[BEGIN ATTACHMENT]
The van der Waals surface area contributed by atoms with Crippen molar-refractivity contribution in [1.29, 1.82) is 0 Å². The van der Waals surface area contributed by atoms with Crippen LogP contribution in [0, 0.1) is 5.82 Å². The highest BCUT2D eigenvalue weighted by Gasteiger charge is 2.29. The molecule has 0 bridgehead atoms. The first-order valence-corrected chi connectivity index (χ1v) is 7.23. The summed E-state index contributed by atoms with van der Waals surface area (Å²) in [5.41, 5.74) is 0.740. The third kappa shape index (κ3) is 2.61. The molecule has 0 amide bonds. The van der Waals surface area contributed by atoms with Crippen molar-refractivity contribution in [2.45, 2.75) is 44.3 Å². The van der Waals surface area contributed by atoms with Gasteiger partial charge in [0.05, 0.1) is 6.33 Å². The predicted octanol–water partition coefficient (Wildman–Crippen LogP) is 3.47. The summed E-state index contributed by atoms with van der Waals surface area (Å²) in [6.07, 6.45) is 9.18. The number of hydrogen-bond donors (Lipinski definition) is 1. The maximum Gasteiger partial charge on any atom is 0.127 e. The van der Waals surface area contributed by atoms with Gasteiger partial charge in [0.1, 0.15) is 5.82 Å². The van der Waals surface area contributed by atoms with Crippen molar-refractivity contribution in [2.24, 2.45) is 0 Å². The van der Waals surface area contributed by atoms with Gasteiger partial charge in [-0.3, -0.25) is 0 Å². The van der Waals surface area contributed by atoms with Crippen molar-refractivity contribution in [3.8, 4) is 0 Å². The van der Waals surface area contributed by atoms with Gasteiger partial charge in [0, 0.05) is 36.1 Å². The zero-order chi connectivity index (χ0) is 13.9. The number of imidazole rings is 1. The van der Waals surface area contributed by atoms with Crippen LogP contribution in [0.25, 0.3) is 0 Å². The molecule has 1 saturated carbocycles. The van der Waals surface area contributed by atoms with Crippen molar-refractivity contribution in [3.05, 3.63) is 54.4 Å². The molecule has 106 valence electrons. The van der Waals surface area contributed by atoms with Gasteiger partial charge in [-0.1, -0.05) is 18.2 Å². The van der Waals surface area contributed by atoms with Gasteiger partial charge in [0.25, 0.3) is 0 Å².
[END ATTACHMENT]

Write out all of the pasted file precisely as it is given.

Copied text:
The van der Waals surface area contributed by atoms with Crippen molar-refractivity contribution in [1.29, 1.82) is 0 Å². The van der Waals surface area contributed by atoms with Crippen LogP contribution in [0, 0.1) is 5.82 Å². The highest BCUT2D eigenvalue weighted by Gasteiger charge is 2.29. The molecule has 0 bridgehead atoms. The first-order valence-corrected chi connectivity index (χ1v) is 7.23. The summed E-state index contributed by atoms with van der Waals surface area (Å²) in [5.41, 5.74) is 0.740. The third kappa shape index (κ3) is 2.61. The molecule has 0 amide bonds. The van der Waals surface area contributed by atoms with Crippen molar-refractivity contribution in [2.45, 2.75) is 44.3 Å². The van der Waals surface area contributed by atoms with Gasteiger partial charge in [0.05, 0.1) is 6.33 Å². The predicted octanol–water partition coefficient (Wildman–Crippen LogP) is 3.47. The summed E-state index contributed by atoms with van der Waals surface area (Å²) in [6.07, 6.45) is 9.18. The number of hydrogen-bond donors (Lipinski definition) is 1. The maximum Gasteiger partial charge on any atom is 0.127 e. The van der Waals surface area contributed by atoms with Gasteiger partial charge in [0.1, 0.15) is 5.82 Å². The van der Waals surface area contributed by atoms with Crippen molar-refractivity contribution in [2.24, 2.45) is 0 Å². The van der Waals surface area contributed by atoms with Gasteiger partial charge in [-0.3, -0.25) is 0 Å². The van der Waals surface area contributed by atoms with Crippen molar-refractivity contribution in [3.8, 4) is 0 Å². The van der Waals surface area contributed by atoms with Gasteiger partial charge in [0, 0.05) is 36.1 Å². The zero-order chi connectivity index (χ0) is 13.9. The number of imidazole rings is 1. The van der Waals surface area contributed by atoms with Crippen LogP contribution in [0.25, 0.3) is 0 Å². The molecule has 1 saturated carbocycles. The van der Waals surface area contributed by atoms with Crippen molar-refractivity contribution in [3.05, 3.63) is 54.4 Å². The molecule has 106 valence electrons. The van der Waals surface area contributed by atoms with Gasteiger partial charge in [-0.1, -0.05) is 18.2 Å². The van der Waals surface area contributed by atoms with Gasteiger partial charge in [0.25, 0.3) is 0 Å².